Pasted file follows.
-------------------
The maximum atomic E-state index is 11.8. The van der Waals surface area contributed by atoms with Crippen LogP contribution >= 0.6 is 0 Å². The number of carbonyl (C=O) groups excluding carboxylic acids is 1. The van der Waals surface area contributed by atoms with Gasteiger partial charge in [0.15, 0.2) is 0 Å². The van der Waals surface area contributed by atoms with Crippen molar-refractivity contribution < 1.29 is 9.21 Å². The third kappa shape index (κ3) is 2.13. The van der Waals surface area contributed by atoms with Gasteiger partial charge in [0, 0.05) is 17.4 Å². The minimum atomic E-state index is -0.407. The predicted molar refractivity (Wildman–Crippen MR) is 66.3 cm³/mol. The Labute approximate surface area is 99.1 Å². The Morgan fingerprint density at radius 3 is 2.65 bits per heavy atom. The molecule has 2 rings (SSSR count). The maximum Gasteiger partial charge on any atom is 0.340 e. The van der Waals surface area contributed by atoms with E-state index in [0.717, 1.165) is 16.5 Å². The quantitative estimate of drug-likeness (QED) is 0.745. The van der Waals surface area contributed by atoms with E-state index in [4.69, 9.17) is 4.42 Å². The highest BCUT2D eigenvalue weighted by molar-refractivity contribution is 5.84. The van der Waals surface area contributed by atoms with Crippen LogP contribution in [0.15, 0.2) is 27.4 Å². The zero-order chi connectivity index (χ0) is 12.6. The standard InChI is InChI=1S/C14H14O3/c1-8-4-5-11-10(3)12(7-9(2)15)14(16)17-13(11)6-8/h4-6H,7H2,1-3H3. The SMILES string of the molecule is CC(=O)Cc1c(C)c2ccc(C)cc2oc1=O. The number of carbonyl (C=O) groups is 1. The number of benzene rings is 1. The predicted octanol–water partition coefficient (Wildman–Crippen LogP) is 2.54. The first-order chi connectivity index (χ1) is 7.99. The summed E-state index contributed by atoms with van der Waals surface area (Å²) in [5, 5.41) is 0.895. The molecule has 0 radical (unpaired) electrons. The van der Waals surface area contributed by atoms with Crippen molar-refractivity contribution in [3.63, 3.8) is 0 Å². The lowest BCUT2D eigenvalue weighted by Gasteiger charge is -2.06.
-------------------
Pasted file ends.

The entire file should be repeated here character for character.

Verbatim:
The maximum atomic E-state index is 11.8. The van der Waals surface area contributed by atoms with Crippen LogP contribution >= 0.6 is 0 Å². The number of carbonyl (C=O) groups excluding carboxylic acids is 1. The van der Waals surface area contributed by atoms with Gasteiger partial charge in [0.15, 0.2) is 0 Å². The van der Waals surface area contributed by atoms with Crippen molar-refractivity contribution < 1.29 is 9.21 Å². The third kappa shape index (κ3) is 2.13. The van der Waals surface area contributed by atoms with Gasteiger partial charge in [0, 0.05) is 17.4 Å². The minimum atomic E-state index is -0.407. The predicted molar refractivity (Wildman–Crippen MR) is 66.3 cm³/mol. The Labute approximate surface area is 99.1 Å². The Morgan fingerprint density at radius 3 is 2.65 bits per heavy atom. The molecule has 2 rings (SSSR count). The maximum Gasteiger partial charge on any atom is 0.340 e. The van der Waals surface area contributed by atoms with E-state index in [0.717, 1.165) is 16.5 Å². The quantitative estimate of drug-likeness (QED) is 0.745. The van der Waals surface area contributed by atoms with E-state index in [4.69, 9.17) is 4.42 Å². The highest BCUT2D eigenvalue weighted by molar-refractivity contribution is 5.84. The van der Waals surface area contributed by atoms with Crippen LogP contribution in [0.15, 0.2) is 27.4 Å². The zero-order chi connectivity index (χ0) is 12.6. The standard InChI is InChI=1S/C14H14O3/c1-8-4-5-11-10(3)12(7-9(2)15)14(16)17-13(11)6-8/h4-6H,7H2,1-3H3. The SMILES string of the molecule is CC(=O)Cc1c(C)c2ccc(C)cc2oc1=O. The number of carbonyl (C=O) groups is 1. The number of benzene rings is 1. The predicted octanol–water partition coefficient (Wildman–Crippen LogP) is 2.54. The first-order chi connectivity index (χ1) is 7.99. The summed E-state index contributed by atoms with van der Waals surface area (Å²) in [5, 5.41) is 0.895. The molecule has 0 radical (unpaired) electrons. The van der Waals surface area contributed by atoms with Crippen molar-refractivity contribution in [3.63, 3.8) is 0 Å². The lowest BCUT2D eigenvalue weighted by Gasteiger charge is -2.06.